Boeing’s Capital Structure description
It should be claimed that the company has been leveraging its capital structure even further for a long period by continuing the practice of a share buyback, which has been accompanied by the constant, equity-reducing pension liabilities regulations that finance the firm’s pension benefits. Then, this considerably leveraged approach is still balanced by acceptable liquidity, as well as by substantial cash flows (Wei, 2018). Nevertheless, there is no space for debt-financed further business activities if necessary. It might be suggested that the ongoing significant stock performance of Boeing can get worse in the aftermath when recent projected results within the scope of finances provide a too optimistic picture of the company’s future.
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Here, it should be emphasized that the firm is to be perceived as a highly-leveraged one, given the fact that its debts exceed its equities. However, such an approach is quite common among large-capitalized corporations as debt may usually be a less cost-taking option than equity because of the deductibility of taxes of interest payments.
Hence, huge firms frequently possess lower costs of their capital, given the financial flows that are gained easily, which provides a plethora of advantages over smaller enterprises. At this point, it may even be stated that Boeing’s debt ratios are sustainable, given the measurement of interest payments against the earnings of this corporation (Market Watch, 2020). In this regard, it is perfect when EBIT covers net interest by three times as a minimum.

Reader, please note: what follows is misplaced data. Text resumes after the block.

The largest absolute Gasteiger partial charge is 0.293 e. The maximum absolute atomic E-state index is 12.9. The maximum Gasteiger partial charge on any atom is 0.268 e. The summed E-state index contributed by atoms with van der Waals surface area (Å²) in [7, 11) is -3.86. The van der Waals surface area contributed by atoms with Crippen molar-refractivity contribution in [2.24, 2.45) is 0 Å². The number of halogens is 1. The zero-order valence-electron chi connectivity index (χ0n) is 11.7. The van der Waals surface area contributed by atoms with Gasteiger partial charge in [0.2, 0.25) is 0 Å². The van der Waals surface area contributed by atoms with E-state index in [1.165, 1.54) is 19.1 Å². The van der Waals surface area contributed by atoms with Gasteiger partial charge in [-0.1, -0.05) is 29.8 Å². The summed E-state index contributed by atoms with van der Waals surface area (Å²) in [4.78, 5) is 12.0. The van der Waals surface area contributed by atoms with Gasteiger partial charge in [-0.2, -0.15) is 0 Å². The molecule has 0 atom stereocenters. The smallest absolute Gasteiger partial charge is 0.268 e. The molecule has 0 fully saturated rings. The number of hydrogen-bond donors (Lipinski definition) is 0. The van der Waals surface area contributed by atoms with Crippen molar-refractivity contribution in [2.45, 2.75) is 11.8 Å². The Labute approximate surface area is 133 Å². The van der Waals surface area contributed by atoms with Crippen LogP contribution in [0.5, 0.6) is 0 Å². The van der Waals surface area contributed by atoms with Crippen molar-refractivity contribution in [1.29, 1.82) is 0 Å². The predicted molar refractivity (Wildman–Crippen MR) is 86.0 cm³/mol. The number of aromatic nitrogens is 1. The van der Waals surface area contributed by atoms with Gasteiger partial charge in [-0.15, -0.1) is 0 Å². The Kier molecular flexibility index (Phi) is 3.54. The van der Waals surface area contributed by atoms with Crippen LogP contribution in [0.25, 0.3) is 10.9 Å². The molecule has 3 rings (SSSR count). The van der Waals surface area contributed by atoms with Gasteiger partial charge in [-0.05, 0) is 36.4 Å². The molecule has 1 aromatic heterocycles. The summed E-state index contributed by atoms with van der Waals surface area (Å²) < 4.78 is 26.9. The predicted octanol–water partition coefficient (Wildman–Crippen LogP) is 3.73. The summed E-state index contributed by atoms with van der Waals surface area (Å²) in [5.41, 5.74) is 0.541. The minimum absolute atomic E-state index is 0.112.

For Boeing, this condition is met, which allows assuming that interest is adequately covered. High-interest coverages are considered a reliable and secure practice – this emphasizes the reason why most investors perceive large-capitalized – like Boeing – as an appropriate option to invest in. Thus, the peculiarities of the firm’s capital structure may be considered optimal.
Boeing’s capital structure issues
Despite the described above pros of Boeing’s capital structure, there are still some important issues to take into account, according to the current numbers. It should be admitted that “BA is forecast to become profitable over the next 3 years, which is considered faster growth than the savings rate (2%)” (Simply Wall St., 2020, para. 4).
What is more, the company is predicted to be profitable over the next three-year period – this is a higher rate in comparison with average market growth. However, negative shareholder equity that is inherent in the corporation might be understood as a more insignificant indicator than the high level of debt. Then, the firm’s operating cash flow is negative as well, which indicates the fact that debts are not adequately covered (Benzinga Insights, 2020) – even keeping in mind Boeing’s capital structure approach.
Overall, the company’s significant cash coverages imply that – even though its debt level is high, Boeing is capable of utilizing the borrowings to obtain cash flows. It can mean that currently, the firm has an optimal policy regarding its capital structure, taking into account the point that it also meets the short-term commitments. The provided rationale allows suggesting that Boeing is not need to move toward a new capital-structure strategy to optimize the ongoing situation. In the long run, it will remain profitable, and the present issues may be characterized as temporary. The company seems to face these issues and face the related risks intentionally, given its highly-leveraged approach.
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Benzinga Insights. (2020). What does Boeing’s debt look like? Yahoo! finance. Web.
Market Watch. (2020). Boeing Co. Web.
Simply Wall St. (2020). Boeing. Web.
Wei, J. (2018). Boeing: Any potential turbulence from its highly leveraged capital structure? Seeking Alpha. Web.